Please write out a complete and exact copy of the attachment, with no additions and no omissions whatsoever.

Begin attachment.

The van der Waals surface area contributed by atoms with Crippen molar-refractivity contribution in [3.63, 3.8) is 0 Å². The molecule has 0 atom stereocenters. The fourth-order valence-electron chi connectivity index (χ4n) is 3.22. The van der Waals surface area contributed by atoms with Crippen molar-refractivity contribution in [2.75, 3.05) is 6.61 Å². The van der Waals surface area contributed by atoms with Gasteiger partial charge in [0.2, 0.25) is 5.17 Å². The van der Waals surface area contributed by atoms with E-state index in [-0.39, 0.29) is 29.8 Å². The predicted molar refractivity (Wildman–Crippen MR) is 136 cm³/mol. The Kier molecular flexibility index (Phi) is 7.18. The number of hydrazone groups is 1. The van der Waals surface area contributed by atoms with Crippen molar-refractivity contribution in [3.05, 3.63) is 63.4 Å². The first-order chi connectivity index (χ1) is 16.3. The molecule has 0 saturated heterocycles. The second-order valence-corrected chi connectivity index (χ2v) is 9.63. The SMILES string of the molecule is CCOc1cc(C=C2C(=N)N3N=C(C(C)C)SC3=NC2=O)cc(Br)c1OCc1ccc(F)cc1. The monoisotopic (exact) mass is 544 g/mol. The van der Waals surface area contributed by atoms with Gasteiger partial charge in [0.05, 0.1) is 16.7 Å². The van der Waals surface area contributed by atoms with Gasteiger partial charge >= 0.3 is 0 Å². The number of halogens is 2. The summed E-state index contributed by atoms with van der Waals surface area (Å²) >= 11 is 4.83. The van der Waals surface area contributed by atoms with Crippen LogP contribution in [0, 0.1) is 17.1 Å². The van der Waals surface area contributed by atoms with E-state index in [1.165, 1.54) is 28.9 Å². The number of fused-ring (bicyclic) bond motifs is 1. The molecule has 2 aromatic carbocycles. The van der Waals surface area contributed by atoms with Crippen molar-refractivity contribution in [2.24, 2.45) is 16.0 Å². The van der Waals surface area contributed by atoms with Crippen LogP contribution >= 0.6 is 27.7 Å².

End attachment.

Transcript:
The van der Waals surface area contributed by atoms with Crippen molar-refractivity contribution in [3.63, 3.8) is 0 Å². The molecule has 0 atom stereocenters. The fourth-order valence-electron chi connectivity index (χ4n) is 3.22. The van der Waals surface area contributed by atoms with Crippen molar-refractivity contribution in [2.75, 3.05) is 6.61 Å². The van der Waals surface area contributed by atoms with Gasteiger partial charge in [0.2, 0.25) is 5.17 Å². The van der Waals surface area contributed by atoms with E-state index in [-0.39, 0.29) is 29.8 Å². The predicted molar refractivity (Wildman–Crippen MR) is 136 cm³/mol. The Kier molecular flexibility index (Phi) is 7.18. The number of hydrazone groups is 1. The van der Waals surface area contributed by atoms with Crippen molar-refractivity contribution in [3.05, 3.63) is 63.4 Å². The first-order chi connectivity index (χ1) is 16.3. The molecule has 0 saturated heterocycles. The second-order valence-corrected chi connectivity index (χ2v) is 9.63. The SMILES string of the molecule is CCOc1cc(C=C2C(=N)N3N=C(C(C)C)SC3=NC2=O)cc(Br)c1OCc1ccc(F)cc1. The monoisotopic (exact) mass is 544 g/mol. The van der Waals surface area contributed by atoms with Gasteiger partial charge in [0.05, 0.1) is 16.7 Å². The van der Waals surface area contributed by atoms with Gasteiger partial charge >= 0.3 is 0 Å². The number of halogens is 2. The summed E-state index contributed by atoms with van der Waals surface area (Å²) >= 11 is 4.83. The van der Waals surface area contributed by atoms with Crippen LogP contribution in [0, 0.1) is 17.1 Å². The van der Waals surface area contributed by atoms with E-state index in [1.165, 1.54) is 28.9 Å². The number of fused-ring (bicyclic) bond motifs is 1. The molecule has 2 aromatic carbocycles. The van der Waals surface area contributed by atoms with Crippen molar-refractivity contribution in [2.24, 2.45) is 16.0 Å². The van der Waals surface area contributed by atoms with Crippen LogP contribution >= 0.6 is 27.7 Å².